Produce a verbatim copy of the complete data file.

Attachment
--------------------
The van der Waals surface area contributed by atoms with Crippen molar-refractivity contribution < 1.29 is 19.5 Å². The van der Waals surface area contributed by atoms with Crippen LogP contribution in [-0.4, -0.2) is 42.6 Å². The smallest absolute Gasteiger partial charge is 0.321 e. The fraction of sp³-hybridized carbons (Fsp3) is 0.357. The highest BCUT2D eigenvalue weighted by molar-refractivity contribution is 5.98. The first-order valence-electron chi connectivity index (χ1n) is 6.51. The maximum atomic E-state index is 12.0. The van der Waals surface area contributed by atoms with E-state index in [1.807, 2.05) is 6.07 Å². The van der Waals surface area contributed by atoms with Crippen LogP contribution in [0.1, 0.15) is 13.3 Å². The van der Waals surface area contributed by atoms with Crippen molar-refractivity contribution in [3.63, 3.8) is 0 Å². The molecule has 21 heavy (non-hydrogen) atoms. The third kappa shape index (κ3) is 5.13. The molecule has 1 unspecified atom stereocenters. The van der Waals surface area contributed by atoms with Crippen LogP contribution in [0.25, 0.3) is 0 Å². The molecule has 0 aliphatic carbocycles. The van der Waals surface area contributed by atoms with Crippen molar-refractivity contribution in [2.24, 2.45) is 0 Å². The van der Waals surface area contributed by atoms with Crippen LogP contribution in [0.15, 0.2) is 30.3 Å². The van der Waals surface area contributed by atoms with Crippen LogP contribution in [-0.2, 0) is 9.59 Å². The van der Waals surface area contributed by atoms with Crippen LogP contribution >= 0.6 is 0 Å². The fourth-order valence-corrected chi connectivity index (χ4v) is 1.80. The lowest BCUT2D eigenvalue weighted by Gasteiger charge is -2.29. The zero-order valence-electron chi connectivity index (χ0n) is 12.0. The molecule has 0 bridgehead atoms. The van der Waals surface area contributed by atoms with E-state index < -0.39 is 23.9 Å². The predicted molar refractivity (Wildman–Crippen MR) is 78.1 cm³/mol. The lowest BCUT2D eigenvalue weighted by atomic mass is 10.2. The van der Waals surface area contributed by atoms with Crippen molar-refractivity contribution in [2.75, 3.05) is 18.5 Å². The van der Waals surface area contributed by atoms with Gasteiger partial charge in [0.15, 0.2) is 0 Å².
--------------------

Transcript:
The van der Waals surface area contributed by atoms with Crippen molar-refractivity contribution < 1.29 is 19.5 Å². The van der Waals surface area contributed by atoms with Crippen LogP contribution in [-0.4, -0.2) is 42.6 Å². The smallest absolute Gasteiger partial charge is 0.321 e. The fraction of sp³-hybridized carbons (Fsp3) is 0.357. The highest BCUT2D eigenvalue weighted by molar-refractivity contribution is 5.98. The first-order valence-electron chi connectivity index (χ1n) is 6.51. The maximum atomic E-state index is 12.0. The van der Waals surface area contributed by atoms with E-state index in [1.807, 2.05) is 6.07 Å². The van der Waals surface area contributed by atoms with Crippen LogP contribution in [0.1, 0.15) is 13.3 Å². The van der Waals surface area contributed by atoms with Crippen molar-refractivity contribution in [3.63, 3.8) is 0 Å². The molecule has 21 heavy (non-hydrogen) atoms. The third kappa shape index (κ3) is 5.13. The molecule has 1 unspecified atom stereocenters. The van der Waals surface area contributed by atoms with Crippen LogP contribution in [0.25, 0.3) is 0 Å². The molecule has 0 aliphatic carbocycles. The van der Waals surface area contributed by atoms with Crippen molar-refractivity contribution in [2.24, 2.45) is 0 Å². The van der Waals surface area contributed by atoms with Crippen LogP contribution in [0.15, 0.2) is 30.3 Å². The van der Waals surface area contributed by atoms with Crippen LogP contribution in [-0.2, 0) is 9.59 Å². The van der Waals surface area contributed by atoms with Crippen LogP contribution >= 0.6 is 0 Å². The fourth-order valence-corrected chi connectivity index (χ4v) is 1.80. The lowest BCUT2D eigenvalue weighted by Gasteiger charge is -2.29. The zero-order valence-electron chi connectivity index (χ0n) is 12.0. The molecule has 0 bridgehead atoms. The van der Waals surface area contributed by atoms with E-state index < -0.39 is 23.9 Å². The predicted molar refractivity (Wildman–Crippen MR) is 78.1 cm³/mol. The lowest BCUT2D eigenvalue weighted by atomic mass is 10.2. The van der Waals surface area contributed by atoms with Crippen molar-refractivity contribution in [2.75, 3.05) is 18.5 Å². The van der Waals surface area contributed by atoms with Gasteiger partial charge in [0.15, 0.2) is 0 Å².